The Rogue Theatre has taken us to theatrical church.
The company’s current offering, Harold Pinter’s “Betrayal,” could have been overwrought and tedious. The Rogue’s production is as eloquent and heart-wrenching as the playwright surely intended.
“Betrayal” starts at the end of an affair and ends at the beginning. It lushly sets out betrayals of all sorts — love, memory, trust, emotions. The production, directed with a knowing hand by Cynthia Meier, kept us hanging on for each second of the play’s 90 intermission-free minutes.
Pinter is famous for his pauses, and they are often overplayed. Meier and her cast understood that the pauses reflect what happens in real life — a struggle to find words when emotions are too big, or time to gather the senses, contain fury, or to understand what was said and what you want to say.
This cast — Marissa Garcia as Emma, who is married to Robert, played by Matt Bowdren, and lover to Robert’s best friend, Jerry, shaped by Ryan Parker Knox — made sure each pause was packed with subtext. We knew when they were struggling, thinking, agonizing. But it was never in an actorly way — they were the same pauses that pepper our daily lives.
And that made this play, based on the married Pinter’s affair with a woman who was likewise married, full and anxious and so very, very real.
Garcia’s Emma often fought with her emotions — Emma is not a woman who wears them on her sleeve. Bowdren’s Robert, an erudite book publisher who hates being betrayed, but not enough to deny indulging in some betrayals of his own, was contained and very British, but all the while radiating a vibe that violence was just under the surface. Knox gave his Jerry a furious passion and a not-too-well-honed conscience. (Patrick Baliani had a small role as a grumpy Italian waiter, and it came off as though that’s exactly his role in life, rather than the English professor, playwright and occasional actor that Baliani actually is.)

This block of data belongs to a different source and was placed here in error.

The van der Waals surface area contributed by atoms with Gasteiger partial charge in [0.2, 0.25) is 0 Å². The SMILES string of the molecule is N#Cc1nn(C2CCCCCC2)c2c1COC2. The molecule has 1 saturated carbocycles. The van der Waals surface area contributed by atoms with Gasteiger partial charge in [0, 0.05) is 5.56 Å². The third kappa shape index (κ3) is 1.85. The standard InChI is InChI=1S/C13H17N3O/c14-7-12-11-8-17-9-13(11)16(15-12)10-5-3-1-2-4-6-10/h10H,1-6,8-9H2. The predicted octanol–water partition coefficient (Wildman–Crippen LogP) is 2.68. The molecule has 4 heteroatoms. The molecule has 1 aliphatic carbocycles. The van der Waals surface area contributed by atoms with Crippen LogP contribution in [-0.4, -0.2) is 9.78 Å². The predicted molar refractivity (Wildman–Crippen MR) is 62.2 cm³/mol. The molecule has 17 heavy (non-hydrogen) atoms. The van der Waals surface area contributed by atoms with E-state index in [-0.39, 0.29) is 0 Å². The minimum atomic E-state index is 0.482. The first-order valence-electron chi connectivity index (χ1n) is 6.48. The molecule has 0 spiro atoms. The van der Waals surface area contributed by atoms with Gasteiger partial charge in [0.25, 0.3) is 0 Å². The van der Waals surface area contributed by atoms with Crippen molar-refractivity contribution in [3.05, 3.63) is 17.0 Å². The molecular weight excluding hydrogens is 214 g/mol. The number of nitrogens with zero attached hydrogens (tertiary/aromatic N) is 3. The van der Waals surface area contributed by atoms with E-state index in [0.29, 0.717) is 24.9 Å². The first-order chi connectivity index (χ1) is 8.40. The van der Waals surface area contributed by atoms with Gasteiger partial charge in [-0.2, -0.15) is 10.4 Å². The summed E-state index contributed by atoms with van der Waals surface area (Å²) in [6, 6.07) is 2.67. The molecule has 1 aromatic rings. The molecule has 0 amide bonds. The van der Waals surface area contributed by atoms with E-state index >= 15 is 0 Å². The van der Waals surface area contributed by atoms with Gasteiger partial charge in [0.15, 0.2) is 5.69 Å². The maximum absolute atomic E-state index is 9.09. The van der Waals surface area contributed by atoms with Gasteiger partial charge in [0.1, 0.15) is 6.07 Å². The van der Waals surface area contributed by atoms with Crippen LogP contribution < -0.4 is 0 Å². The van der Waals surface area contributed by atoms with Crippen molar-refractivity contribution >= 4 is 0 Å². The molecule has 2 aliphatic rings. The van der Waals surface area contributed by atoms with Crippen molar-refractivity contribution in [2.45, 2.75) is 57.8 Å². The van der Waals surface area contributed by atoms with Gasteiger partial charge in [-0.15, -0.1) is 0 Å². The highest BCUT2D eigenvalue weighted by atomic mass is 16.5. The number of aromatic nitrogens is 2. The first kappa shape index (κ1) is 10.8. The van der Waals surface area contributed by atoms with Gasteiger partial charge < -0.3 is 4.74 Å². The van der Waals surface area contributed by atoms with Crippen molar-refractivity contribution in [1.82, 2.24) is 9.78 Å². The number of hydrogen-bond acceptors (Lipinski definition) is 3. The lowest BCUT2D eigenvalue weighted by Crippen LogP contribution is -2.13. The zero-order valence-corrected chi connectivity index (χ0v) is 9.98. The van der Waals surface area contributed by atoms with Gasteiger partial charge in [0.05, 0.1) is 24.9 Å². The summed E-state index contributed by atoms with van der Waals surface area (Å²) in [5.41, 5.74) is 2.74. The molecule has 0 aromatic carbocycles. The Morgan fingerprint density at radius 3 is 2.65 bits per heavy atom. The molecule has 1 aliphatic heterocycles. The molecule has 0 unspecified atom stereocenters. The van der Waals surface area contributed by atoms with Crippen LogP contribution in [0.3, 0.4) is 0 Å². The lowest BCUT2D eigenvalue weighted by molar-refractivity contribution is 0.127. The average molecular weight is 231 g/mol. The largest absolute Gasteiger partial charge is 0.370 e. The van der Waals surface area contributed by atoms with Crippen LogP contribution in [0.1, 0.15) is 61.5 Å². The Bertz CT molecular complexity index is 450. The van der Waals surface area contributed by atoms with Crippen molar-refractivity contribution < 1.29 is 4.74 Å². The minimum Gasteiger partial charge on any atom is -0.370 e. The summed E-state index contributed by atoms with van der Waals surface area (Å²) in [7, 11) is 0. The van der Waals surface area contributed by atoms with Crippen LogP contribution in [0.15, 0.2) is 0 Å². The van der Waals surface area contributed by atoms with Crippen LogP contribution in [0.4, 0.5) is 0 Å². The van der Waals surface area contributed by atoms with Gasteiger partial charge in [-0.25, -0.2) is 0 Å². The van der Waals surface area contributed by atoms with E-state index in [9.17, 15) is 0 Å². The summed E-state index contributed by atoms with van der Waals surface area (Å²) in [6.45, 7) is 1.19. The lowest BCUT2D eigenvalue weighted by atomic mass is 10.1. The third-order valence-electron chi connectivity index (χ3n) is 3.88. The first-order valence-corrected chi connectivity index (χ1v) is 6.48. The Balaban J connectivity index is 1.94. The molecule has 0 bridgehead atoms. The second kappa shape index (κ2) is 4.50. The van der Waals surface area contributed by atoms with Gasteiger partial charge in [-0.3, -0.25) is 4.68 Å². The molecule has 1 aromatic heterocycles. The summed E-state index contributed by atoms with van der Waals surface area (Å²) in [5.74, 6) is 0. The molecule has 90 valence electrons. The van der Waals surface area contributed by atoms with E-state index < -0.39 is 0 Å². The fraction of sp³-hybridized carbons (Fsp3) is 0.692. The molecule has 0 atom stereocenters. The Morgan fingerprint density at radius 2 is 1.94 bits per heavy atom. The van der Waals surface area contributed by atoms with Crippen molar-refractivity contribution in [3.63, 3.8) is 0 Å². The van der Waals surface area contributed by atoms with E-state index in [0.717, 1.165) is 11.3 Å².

The cast kept this production moving with a clarity and often-suppressed passion that gave full breath to Pinter’s script. There’s a terrible toll to be paid when betrayals happen: Friendships corrode, marriages dissolve, pain is inflicted, and perhaps worst of all, our souls are diminished. As we watch this story unravel backwards, the awful cost is tragically clear. You almost want to jump up and say, “Stop! Don’t do this to yourselves. To each other. It’s not worth it!”
It made for an experience that renewed my faith that theater can inform, excite and provoke with humor, story and great depth — and do it all without being one bit self-conscious or ponderous.
Sometimes it’s tempting to roll one’s eyes at Rogue’s mission to create theater that challenges its audience.
It has the potential to come off as too earnest or pretentious. But more often than not, The Rogue delivers theater that resonates. It’s honest, thrilling and yes, challenging. And not one bit worthy of eye-rolls.
“Betrayal” is one such production. Hallelujah.